To those skilled in the art it will be obvious that the sealing medium need not be employed during the entire drilling operation, but only when a producing stratum is approached and while drilling therethrough. It is also obvious .that since it is necessary to use the sealing medium for only a comparatively short period the cost of the same is negligible and that no departure fromprevailing drilling practices other than that mentioned in this specification is necessary for the successful practice of this invention.

In summarizing it will be seen that the flaky and the granular substances act separately and jointly in setting up a barrier against the extensive penetration of the mud bearing fluid into the producing stratum. In further alluding to this feature it is pointed out that two separate and yet highly cooperative agents are employed to guard against the extensive movement of the mud bearing fluid into the producing stratum. The first agent consists of the flaky portion adapted to coat the wall of the hole and possibly enter the producing formation. The second agent consists of the granular portion of the sealing medium adapted to enter the producing formation to lodge against the strictures in the pores or interstices therein and to also lodge against the'inner ends of the interstices in somewhat the same manner as do the flakes.

No particle of the sealing medium will stop at any opening or interstice in the sands until it encounters a smaller passage than any passage it has come through. Consequently when the hole is bailed slight pressure from the producing sands will force the foreign matter back into the well. Furthermore in oil wells, as the oil replaces the water con tent of each grain the grains will shrink for the reason that the grains are more susceptible to expansion by water than by oil. In

addition to this the oil which replaces the water in the grains will act as a lubricant to facilitate the return of the grains to the well.

The invention may be carried outvery successfully by the employment of different granular and flaked materials in the sealing medium. For example, any two or more of the previously mentioned substances Ina be combined to produce a sealing medium av-. ing the properties desirable for use in a particular well. It will be seen that the invention not only contemplates the blending of different materials, but also contemplates the blending of large and small grams or flakes of the same commodity. The invention is also capable of expression by the employment of different sizes of grains or flakes of different materials.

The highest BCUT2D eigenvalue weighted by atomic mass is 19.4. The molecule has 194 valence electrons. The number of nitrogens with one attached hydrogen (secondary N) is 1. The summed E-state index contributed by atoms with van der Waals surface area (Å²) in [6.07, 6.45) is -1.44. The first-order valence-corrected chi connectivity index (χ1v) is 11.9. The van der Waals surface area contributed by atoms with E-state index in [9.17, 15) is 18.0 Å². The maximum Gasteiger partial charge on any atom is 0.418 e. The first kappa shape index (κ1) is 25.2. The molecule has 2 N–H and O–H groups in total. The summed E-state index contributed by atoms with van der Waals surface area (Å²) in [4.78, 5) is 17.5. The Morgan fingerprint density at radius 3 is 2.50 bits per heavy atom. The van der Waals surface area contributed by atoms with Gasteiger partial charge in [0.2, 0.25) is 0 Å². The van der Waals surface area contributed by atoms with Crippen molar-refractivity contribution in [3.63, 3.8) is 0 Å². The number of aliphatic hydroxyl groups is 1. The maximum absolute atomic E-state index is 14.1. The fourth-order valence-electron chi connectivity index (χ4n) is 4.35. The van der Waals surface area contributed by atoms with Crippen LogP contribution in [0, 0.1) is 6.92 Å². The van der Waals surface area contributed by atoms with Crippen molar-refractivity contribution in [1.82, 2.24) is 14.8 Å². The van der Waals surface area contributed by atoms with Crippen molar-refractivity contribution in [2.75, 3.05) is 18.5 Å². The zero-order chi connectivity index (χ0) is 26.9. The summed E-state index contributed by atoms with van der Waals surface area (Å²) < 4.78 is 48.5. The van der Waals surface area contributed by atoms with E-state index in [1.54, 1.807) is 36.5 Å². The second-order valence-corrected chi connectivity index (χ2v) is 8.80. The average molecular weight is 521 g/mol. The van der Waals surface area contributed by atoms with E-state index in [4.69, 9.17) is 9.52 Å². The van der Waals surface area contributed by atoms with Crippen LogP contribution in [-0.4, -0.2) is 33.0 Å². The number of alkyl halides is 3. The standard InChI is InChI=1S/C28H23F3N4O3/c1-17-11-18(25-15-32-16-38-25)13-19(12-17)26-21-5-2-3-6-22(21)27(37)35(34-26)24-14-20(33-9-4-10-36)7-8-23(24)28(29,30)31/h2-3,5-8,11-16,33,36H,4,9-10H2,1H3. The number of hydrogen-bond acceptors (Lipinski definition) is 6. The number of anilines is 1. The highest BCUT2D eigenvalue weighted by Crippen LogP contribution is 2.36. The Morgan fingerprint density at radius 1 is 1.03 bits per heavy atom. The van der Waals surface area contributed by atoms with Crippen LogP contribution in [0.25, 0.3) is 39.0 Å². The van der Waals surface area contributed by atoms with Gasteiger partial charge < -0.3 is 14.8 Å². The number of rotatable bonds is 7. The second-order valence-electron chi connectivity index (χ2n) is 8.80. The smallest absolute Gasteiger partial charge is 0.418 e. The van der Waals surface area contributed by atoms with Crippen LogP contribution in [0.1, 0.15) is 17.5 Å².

Having thus described the invention, what is claimed is: r I

In well drillin operations, the method of protecting pro ucing strata from the undue incursion of mud circulation, which comprises, introducing mud circulation into th well-hole, introducing mica flakes into thr i mud circulation when a zone of a producing stratum is reached, coating the wall of the well-hole in the zone of the producing stratum with said flaky material through the medium of the mud circulation, and,*maintaining said coating in position on said wall at said zone, by the superior pressure of the mud circulation over the pressure of the fluid in the producing stratum.

In testimony whereof I afiix my signature.


Referenced by
Citing PatentFiling datePublication dateApplicantTitle
US2477219 *Mar 21, 1947Jul 26, 1949Magnet Cove Barium CorpMethod and means of preventing fluid loss through porous walls
US2561075 *Sep 17, 1949Jul 17, 1951Sidwell Carroll VWell drilling
US2576283 *Jul 28, 1944Nov 27, 1951Sun Oil CoProcess of separating shale cuttings from drilling mud containing plastering agents
US2599745 *Jun 23, 1949Jun 10, 1952TwiningComposition for sealing porous formations in oil and gas wells
US2600195 *Mar 31, 1948Jun 10, 1952Pure Oil CoSealing crevices in oil wells
US2626779 *Dec 16, 1949Jan 27, 1953Armentrout Arthur LMethod of recovering lost circulation occurring in production strata in wells
US2634098 *Feb 28, 1948Apr 7, 1953Armentrout Arthur LMeans and method of recovering lost circulation in drilling wells
US2648522 *Apr 24, 1951Aug 11, 1953Arthur L ArmentroutMethod of recovering lost circulation in wells
US2695669 *Jun 16, 1953Nov 30, 1954Carroll V SidwellCement compositions and cementing operations
US2699212 *Sep 1, 1948Jan 11, 1955Dismukes Newton BMethod of forming passageways extending from well bores
US2728395 *Feb 27, 1952Dec 27, 1955Stanolind Oil & Gas CoPlugging uncased wells
US2739940 *Dec 18, 1952Mar 27, 1956Phillips Petroleum CoDrilling fluid additive and methods for using the same
US2778604 *Sep 1, 1954Jan 22, 1957Exxon Research Engineering CoMethod for preventing lost returns
US2793995 *Dec 15, 1953May 28, 1957Twinging Homer LFibrous sealing composition for porous formations and method for making the same
US2815190 *Mar 30, 1953Dec 3, 1957Dawson Jr Arden HProcess and apparatus for preventing loss of circulation of drilling fluid
US2846390 *May 3, 1954Aug 5, 1958Pan American Petroleum CorpProcess for recovering lost circulation
US2990016 *Feb 26, 1957Jun 27, 1961Gulf Oil CorpMethod of and composition for sealing lost circulation in wells
US3198252 *Mar 13, 1962Aug 3, 1965Exxon Production Research CoProcess for overcoming lost circulation
US3417821 *Jun 8, 1966Dec 24, 1968Halliburton CoFluid loss control
US3480084 *Mar 25, 1968Nov 25, 1969Dow Chemical CoComposition and method using temporary soild diverting agent for aqueous fluids
US4142595 *Feb 13, 1978Mar 6, 1979Standard Oil Company (Indiana)Shale stabilizing drilling fluid
US4474665 *Sep 28, 1981Oct 2, 1984W. R. Grace & Co.Use of ground, sized cocoa bean shells as a lost circulation material in drilling mud
US4862975 *Aug 24, 1987Sep 5, 1989Maillet Bonnie BDrilling fluid additive
US7499846Jul 6, 2005Mar 3, 2009Halliburton Energy Services, Inc.Methods for using high-yielding non-Newtonian fluids for severe lost circulation prevention
U.S. Classification175/72, 507/140, 405/133
International ClassificationE21B21/00
Cooperative ClassificationE21B21/003
European ClassificationE21B21/00M